As reported by cnet,
HBO Max will stream movies like Matrix 4, Dune and all of Warner Bros. new movies set for theatrical release next year, making them available to watch at no added cost online the same day as their debuts on the big screen. Each film will be on, which is $15 a month, for one month, and then the movies will be available exclusively in theaters.
What Warner Bros. is calling a “hybrid model,” the unprecedented strategy is a response “to the impact of the ongoing global pandemic, particularly in the U.S.” All films will be available in 4K Ultra HD and HDR on. Once the films leave Max, they’ll follow the regular route from theaters to home video like online rental and purchase, DVD and Blu-ray, and eventually streaming again.
The move comes three weeks before mega-budget movie Wonder Woman 1984 is set to stream on Max the same day it debuts in theaters in the US. Warner Bros. is essentially morphing its Wonder Woman release strategy into its new normal for next year.
HBO Max is owned by telecom giant AT&T, through its WarnerMedia entertainment unit — which also operates Warner Bros.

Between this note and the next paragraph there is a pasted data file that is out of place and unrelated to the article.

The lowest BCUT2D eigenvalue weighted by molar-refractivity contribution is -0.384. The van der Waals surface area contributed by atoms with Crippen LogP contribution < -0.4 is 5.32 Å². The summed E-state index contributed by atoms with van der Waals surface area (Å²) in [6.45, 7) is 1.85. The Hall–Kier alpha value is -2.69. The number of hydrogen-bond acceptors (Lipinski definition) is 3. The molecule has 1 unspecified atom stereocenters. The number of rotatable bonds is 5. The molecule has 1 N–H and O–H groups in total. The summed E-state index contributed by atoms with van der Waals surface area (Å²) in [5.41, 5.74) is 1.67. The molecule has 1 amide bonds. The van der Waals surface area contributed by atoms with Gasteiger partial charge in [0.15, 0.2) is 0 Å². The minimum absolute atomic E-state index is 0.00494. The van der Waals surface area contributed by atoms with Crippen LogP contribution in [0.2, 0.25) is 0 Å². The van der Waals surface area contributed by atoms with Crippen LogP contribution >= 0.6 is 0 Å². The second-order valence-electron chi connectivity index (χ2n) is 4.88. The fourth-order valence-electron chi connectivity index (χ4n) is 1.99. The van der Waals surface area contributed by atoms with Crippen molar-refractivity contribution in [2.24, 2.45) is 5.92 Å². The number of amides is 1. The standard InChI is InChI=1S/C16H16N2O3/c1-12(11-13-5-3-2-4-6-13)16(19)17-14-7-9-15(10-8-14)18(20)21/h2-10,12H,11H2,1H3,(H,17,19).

Also Thursday,three weeks before Wonder Woman 1984 drops to stream. That means if you want to stream Wonder Woman or any of these other movies, you either have to pay $15 for at least one month of the service, or you need to figure out if your regular HBO subscription includes a free upgrade to a Max account.
Other big Warner Bros. movies set to come out next year include expected box-office heavyweights like Godzilla vs. Kong, Hamilton-creator Lin-Manuel Miranda’s In The Heights and, James Gunn’s latest take on that DC Comics crew. Retro revivals like Mortal Kombat and Space Jam: A New Legacy are on the slate too.
Others include The Little Things, Judas and the Black Messiah, Tom & Jerry, Those Who Wish Me Dead, The Conjuring: The Devil Made Me Do It, Reminiscence, Malignant, The Many Saints of Newark, King Richard and Cry Macho.
Ann Sarnoff, the chair and CEO of WarnerMedia Studios (where Warner Bros. resides), characterized this as a one-year-only plan.
“We’re living in unprecedented times which call for creative solutions,” said Sarnoff. “No one wants films back on the big screen more than we do. We know new content is the lifeblood of theatrical exhibition, but we have to balance this with the reality that most theaters in the U.S. will likely operate at reduced capacity throughout 2021.”
She added that this “hybrid model” is a way to support cinemas with a steady pipeline of films, while also giving moviegoers who may not have access to theaters or aren’t comfortable returning to theaters the chance to watch the movies too.
“We see it as a win-win for film lovers and exhibitors, and we’re extremely grateful to our filmmaking partners for working with us on this innovative response to these circumstances,” she said.